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We have the voting protocol that is described here.

I am looking at the following exercise:

Determine how many dishonest tallying centres the protocol can cope with before the following properties no longer hold.

  1. Only authorized voters will be able to vote.
  2. No one will be able to vote more than once.
  3. No stakeholder will be able to determine how someone else has voted.
  4. No one can duplicate someone else's vote.
  5. The final result will be correctly computed.
  6. All stakeholders will be able to verify that the result was computed correctly.
  7. The protocal will work even in the presence of some bad parties.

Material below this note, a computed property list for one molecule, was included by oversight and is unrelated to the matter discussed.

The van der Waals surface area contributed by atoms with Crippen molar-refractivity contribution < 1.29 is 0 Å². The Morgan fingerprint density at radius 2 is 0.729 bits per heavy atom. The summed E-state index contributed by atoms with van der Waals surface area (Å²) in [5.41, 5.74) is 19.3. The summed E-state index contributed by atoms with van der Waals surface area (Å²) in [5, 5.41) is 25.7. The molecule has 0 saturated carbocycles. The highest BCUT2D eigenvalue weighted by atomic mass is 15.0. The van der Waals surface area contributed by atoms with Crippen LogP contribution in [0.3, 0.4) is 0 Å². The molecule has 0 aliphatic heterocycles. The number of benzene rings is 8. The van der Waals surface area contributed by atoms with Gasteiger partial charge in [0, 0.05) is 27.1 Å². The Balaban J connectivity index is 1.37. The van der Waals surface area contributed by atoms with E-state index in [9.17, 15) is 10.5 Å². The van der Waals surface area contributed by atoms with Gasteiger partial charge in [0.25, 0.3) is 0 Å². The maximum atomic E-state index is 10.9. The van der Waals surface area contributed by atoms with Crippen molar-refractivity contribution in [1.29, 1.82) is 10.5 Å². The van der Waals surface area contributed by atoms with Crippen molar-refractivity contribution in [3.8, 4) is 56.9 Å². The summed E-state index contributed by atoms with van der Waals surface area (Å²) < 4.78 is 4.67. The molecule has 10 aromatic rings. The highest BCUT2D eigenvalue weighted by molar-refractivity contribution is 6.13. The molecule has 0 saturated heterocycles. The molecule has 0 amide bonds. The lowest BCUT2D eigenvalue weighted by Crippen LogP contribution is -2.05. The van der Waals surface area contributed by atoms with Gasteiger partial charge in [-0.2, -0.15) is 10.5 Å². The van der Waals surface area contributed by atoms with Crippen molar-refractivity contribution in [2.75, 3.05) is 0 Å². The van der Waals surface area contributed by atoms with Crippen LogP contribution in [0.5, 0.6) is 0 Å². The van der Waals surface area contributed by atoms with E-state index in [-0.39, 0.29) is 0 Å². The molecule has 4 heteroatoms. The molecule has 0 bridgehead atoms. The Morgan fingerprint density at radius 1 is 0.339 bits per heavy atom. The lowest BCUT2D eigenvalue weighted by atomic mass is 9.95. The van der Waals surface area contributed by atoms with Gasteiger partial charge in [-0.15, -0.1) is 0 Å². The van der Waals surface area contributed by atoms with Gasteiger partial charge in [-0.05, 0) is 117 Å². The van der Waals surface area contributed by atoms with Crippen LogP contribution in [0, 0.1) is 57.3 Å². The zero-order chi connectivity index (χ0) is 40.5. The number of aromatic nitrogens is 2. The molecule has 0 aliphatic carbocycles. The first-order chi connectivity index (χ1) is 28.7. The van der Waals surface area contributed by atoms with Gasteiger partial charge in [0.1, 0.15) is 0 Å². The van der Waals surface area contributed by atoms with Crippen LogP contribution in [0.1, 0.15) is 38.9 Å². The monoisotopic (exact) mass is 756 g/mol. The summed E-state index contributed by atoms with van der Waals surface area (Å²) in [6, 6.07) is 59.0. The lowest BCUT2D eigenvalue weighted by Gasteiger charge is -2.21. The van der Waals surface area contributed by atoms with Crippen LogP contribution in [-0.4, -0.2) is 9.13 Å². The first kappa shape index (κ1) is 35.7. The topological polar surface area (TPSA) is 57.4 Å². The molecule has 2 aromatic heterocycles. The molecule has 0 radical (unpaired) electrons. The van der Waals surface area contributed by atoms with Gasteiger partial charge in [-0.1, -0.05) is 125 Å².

Could you give me some hints how we can determine that??

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  • $\begingroup$ Addition: the original source of the protocol is Nigel Smart's freely available Cryptography, An Introduction, with the protocol here. $\;$ Hint: the protocol uses Shamir's Secret Sharing in $t$-out-of-$n$ mode, which ensures that the correct tally can be obtained from the data published by any $t$ correctly-behaving tallying centers, where $t$ is a parameter less than the number $n$ of tallying centers. $\endgroup$ – fgrieu Jun 18 '15 at 14:04

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